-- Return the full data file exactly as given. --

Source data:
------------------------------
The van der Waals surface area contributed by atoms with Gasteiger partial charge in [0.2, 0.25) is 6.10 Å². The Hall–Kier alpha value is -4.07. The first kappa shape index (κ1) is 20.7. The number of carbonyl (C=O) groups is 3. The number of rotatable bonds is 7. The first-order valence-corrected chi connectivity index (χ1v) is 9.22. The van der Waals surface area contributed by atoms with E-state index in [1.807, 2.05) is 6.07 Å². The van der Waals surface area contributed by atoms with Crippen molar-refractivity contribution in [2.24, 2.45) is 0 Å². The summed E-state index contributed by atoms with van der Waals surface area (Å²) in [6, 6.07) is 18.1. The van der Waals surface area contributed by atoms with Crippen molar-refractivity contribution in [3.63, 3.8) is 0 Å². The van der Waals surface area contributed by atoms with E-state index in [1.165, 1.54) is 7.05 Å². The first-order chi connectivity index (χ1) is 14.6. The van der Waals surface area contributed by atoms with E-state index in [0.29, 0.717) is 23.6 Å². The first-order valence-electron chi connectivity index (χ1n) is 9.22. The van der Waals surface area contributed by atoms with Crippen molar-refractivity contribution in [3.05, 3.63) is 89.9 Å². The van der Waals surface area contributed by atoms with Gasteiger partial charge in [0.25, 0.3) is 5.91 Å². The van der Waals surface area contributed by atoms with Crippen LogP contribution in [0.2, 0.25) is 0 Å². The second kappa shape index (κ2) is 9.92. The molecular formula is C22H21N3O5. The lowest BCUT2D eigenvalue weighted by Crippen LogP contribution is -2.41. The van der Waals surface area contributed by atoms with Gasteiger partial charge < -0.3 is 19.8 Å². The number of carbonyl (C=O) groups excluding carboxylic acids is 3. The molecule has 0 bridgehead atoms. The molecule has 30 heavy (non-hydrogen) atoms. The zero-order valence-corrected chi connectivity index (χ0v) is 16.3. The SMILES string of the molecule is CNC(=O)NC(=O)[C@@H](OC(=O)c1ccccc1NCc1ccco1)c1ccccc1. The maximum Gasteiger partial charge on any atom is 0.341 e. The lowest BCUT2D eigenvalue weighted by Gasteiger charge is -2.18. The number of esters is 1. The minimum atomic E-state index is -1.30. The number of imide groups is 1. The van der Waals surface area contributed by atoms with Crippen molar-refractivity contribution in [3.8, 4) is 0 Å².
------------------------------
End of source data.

The van der Waals surface area contributed by atoms with Gasteiger partial charge in [0.2, 0.25) is 6.10 Å². The Hall–Kier alpha value is -4.07. The first kappa shape index (κ1) is 20.7. The number of carbonyl (C=O) groups is 3. The number of rotatable bonds is 7. The first-order valence-corrected chi connectivity index (χ1v) is 9.22. The van der Waals surface area contributed by atoms with E-state index in [1.807, 2.05) is 6.07 Å². The van der Waals surface area contributed by atoms with Crippen molar-refractivity contribution in [2.24, 2.45) is 0 Å². The summed E-state index contributed by atoms with van der Waals surface area (Å²) in [6, 6.07) is 18.1. The van der Waals surface area contributed by atoms with Crippen molar-refractivity contribution in [3.63, 3.8) is 0 Å². The van der Waals surface area contributed by atoms with E-state index in [1.165, 1.54) is 7.05 Å². The first-order chi connectivity index (χ1) is 14.6. The van der Waals surface area contributed by atoms with E-state index in [0.29, 0.717) is 23.6 Å². The first-order valence-electron chi connectivity index (χ1n) is 9.22. The van der Waals surface area contributed by atoms with Crippen molar-refractivity contribution in [3.05, 3.63) is 89.9 Å². The van der Waals surface area contributed by atoms with Gasteiger partial charge in [0.25, 0.3) is 5.91 Å². The van der Waals surface area contributed by atoms with Crippen LogP contribution in [0.2, 0.25) is 0 Å². The second kappa shape index (κ2) is 9.92. The molecular formula is C22H21N3O5. The lowest BCUT2D eigenvalue weighted by Crippen LogP contribution is -2.41. The van der Waals surface area contributed by atoms with Gasteiger partial charge < -0.3 is 19.8 Å². The number of carbonyl (C=O) groups excluding carboxylic acids is 3. The molecule has 0 bridgehead atoms. The molecule has 30 heavy (non-hydrogen) atoms. The zero-order valence-corrected chi connectivity index (χ0v) is 16.3. The SMILES string of the molecule is CNC(=O)NC(=O)[C@@H](OC(=O)c1ccccc1NCc1ccco1)c1ccccc1. The maximum Gasteiger partial charge on any atom is 0.341 e. The lowest BCUT2D eigenvalue weighted by Gasteiger charge is -2.18. The number of esters is 1. The minimum atomic E-state index is -1.30. The number of imide groups is 1. The van der Waals surface area contributed by atoms with Crippen molar-refractivity contribution in [3.8, 4) is 0 Å².